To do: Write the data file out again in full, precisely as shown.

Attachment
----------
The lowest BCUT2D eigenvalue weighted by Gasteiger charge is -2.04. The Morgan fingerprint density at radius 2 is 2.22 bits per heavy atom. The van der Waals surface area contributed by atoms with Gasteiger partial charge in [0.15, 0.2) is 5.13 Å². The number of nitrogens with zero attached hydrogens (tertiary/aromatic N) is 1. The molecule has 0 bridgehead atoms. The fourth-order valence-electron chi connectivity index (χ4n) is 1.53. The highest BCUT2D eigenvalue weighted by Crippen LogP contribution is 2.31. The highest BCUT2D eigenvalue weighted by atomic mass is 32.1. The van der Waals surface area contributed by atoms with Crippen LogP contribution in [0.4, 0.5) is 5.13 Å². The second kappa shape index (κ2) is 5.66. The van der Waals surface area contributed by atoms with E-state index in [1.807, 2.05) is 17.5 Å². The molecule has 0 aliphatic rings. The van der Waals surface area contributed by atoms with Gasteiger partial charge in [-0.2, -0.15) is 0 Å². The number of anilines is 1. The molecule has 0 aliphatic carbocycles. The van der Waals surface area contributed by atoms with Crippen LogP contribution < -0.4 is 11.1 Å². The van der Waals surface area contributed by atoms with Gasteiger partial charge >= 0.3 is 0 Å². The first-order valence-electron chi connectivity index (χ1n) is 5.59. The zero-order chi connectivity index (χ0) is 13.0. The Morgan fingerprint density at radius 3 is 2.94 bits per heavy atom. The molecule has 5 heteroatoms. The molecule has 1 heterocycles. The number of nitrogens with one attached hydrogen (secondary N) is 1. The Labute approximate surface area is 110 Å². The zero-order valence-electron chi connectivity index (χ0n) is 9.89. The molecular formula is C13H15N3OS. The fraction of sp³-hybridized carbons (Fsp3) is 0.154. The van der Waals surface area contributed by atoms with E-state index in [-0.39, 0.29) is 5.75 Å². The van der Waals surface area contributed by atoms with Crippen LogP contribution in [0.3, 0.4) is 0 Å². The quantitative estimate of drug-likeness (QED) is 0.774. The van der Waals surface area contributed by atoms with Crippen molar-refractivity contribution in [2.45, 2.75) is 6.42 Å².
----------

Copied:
The lowest BCUT2D eigenvalue weighted by Gasteiger charge is -2.04. The Morgan fingerprint density at radius 2 is 2.22 bits per heavy atom. The van der Waals surface area contributed by atoms with Gasteiger partial charge in [0.15, 0.2) is 5.13 Å². The number of nitrogens with zero attached hydrogens (tertiary/aromatic N) is 1. The molecule has 0 bridgehead atoms. The fourth-order valence-electron chi connectivity index (χ4n) is 1.53. The highest BCUT2D eigenvalue weighted by Crippen LogP contribution is 2.31. The highest BCUT2D eigenvalue weighted by atomic mass is 32.1. The van der Waals surface area contributed by atoms with Crippen LogP contribution in [0.4, 0.5) is 5.13 Å². The second kappa shape index (κ2) is 5.66. The van der Waals surface area contributed by atoms with E-state index in [1.807, 2.05) is 17.5 Å². The molecule has 0 aliphatic rings. The van der Waals surface area contributed by atoms with Gasteiger partial charge in [-0.2, -0.15) is 0 Å². The number of anilines is 1. The molecule has 0 aliphatic carbocycles. The van der Waals surface area contributed by atoms with Crippen LogP contribution < -0.4 is 11.1 Å². The van der Waals surface area contributed by atoms with Gasteiger partial charge >= 0.3 is 0 Å². The first-order valence-electron chi connectivity index (χ1n) is 5.59. The zero-order chi connectivity index (χ0) is 13.0. The Morgan fingerprint density at radius 3 is 2.94 bits per heavy atom. The molecule has 5 heteroatoms. The molecule has 1 heterocycles. The number of nitrogens with one attached hydrogen (secondary N) is 1. The Labute approximate surface area is 110 Å². The zero-order valence-electron chi connectivity index (χ0n) is 9.89. The molecular formula is C13H15N3OS. The fraction of sp³-hybridized carbons (Fsp3) is 0.154. The van der Waals surface area contributed by atoms with E-state index in [-0.39, 0.29) is 5.75 Å². The van der Waals surface area contributed by atoms with Crippen LogP contribution in [0.3, 0.4) is 0 Å². The quantitative estimate of drug-likeness (QED) is 0.774. The van der Waals surface area contributed by atoms with Crippen molar-refractivity contribution in [2.45, 2.75) is 6.42 Å².